Just a little more than twenty-five years have passed since the introduction of the personal computer and computerized games. Are you old enough to remember DOS or the first Nintendo play station?
If you’re a young adult you’ll probably remember the Nintendo entertainment system and if your older you might remember DOS.
I was first introduced to computers through work in my early twenties. There was no such thing as social engagement and the world-wide web hadn’t made its introduction yet. My introduction was to a tool. A glorified typewriter. Computers were one of the tools I used while I worked as a graphics layout and paste-up person for a publishing company. I also remember using a land line phone if I needed to speak with someone. Cellular phones in the 80’s were huge! And, not as common as they are today. And, we don’t call them cellular phones any more. Just cell phones. But, you knew that.
It wasn’t until 1991 that the world-wide web was launched. Remember AOL? Then, Google came on the scene in 1998. Do you remember what you were doing in 1998? In the mid 90’s I remember carrying around a beeper. that’s what people who couldn’t afford cell phones used and if someone urgently needed to get in touch, then you would look for a public phone to use. That’s when public phones were more common. About two years ago, when I was in Montreal, I saw a public phone in the subway. I was in shock. I couldn’t remember the last time I saw a public phone. So I took a picture of the public phone with my smart phone.
At the time I was in art school, it didn’t focus on computer technology. The Emily Carr Institute of Art & Design was a school of fine arts with a small graphics department. Now it’s a University with Mac computer research labs and technology at the core of its curriculum.
What does all of this mean? Well, there is a real divide between generations when it comes to communicating and engagement. There are those who emerged at the cusp of the technology explosion, who never experienced DOS, beepers and the dial phone and those that still remember what it was like to use a dial phone.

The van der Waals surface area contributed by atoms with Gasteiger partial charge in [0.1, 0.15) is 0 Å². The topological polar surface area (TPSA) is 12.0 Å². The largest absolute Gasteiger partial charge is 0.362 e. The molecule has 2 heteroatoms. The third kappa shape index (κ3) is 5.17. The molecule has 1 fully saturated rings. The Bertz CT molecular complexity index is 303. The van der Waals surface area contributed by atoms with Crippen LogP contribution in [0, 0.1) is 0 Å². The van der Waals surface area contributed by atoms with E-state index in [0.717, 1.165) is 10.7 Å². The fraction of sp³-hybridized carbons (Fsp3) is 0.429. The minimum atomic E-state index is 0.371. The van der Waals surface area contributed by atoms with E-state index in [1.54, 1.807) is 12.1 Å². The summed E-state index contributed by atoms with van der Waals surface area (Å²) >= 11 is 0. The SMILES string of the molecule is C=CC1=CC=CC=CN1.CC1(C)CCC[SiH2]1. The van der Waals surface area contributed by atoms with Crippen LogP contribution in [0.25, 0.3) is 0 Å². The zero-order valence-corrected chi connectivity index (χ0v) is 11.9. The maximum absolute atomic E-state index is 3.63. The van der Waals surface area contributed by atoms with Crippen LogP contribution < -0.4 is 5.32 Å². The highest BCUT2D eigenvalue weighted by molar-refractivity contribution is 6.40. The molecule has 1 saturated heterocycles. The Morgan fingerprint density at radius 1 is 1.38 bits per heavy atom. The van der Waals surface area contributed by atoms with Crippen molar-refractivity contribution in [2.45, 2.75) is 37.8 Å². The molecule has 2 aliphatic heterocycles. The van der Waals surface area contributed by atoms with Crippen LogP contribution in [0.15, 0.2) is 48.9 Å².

What I find fascinating is how technology has shaped experiences beyond social media and other web engagement platforms.
Cultural centres, museums and art galleries are monoliths built on a model of engagement that developed in the late 19th century; paintings arranged on white walls for people to passively appreciate and critique. Today, people don’t want to be passive bystanders. They want to be part of the creative experience.
I think this is something galleries and museums are starting to recognize. Technology has changed us and the way we want to experience the world.
Professionals in key institutional positions are retiring and with that comes new ideas and change implemented by those stepping in to fill positions. There is a generation of cultural workers that grew up with new media for the greater part of their life and they’re bringing those experiences with them.
Culture is in a constant state of flux. Art events and process oriented art has always been around. Art students learned about the dadaist happenings during the early part of the 20th century. By the 70’s Andy Warhol was famous for The Factory and gatherings that took place there. These events were created for a select group of people. People within a circle. The public events (happenings) experienced today are different in that they operate for everyone and anyone that wants to participate.
In the late 80’s all night public happenings emerged in Europe with the Helsinki festival as the model for future illuminated events. Today, as we stand at the start of the 21st century, the public want to be a part of cultural experiences and art rooted in process. Have you heard of Burning Man? If you haven’t, Google it. It’s an amazing experience.
Many times I’ve heard artists complain of galleries and institutions as gate keepers and monolithic white elephants, out of touch with the community. As someone who worked for a non-profit organization, I understand the struggles of artists and institutions.
The question is, how do artists bring their work into the public domain? And, how do institutions embrace their community and create exciting programs that feels inclusive and not elitist?
Nina Simon, Executive Director of The Museum of Art & History in Santa Cruz, has been referred to as a visionary for her work in participatory museum engagement. She is the author of the book The Participatory Museum and her blog Museum 2.0.
After listening to a Youtube broadcast of her speech at the NAMP conference I was excited and couldn’t wait to share what I had learned. I don’t know how her thinking will help artists individually, but I think everyone can walk away with something. One thing I’m sure of is we need to look at the ways we ask our audience to experience and engage with our art.
how you are keeping up with the changing times?
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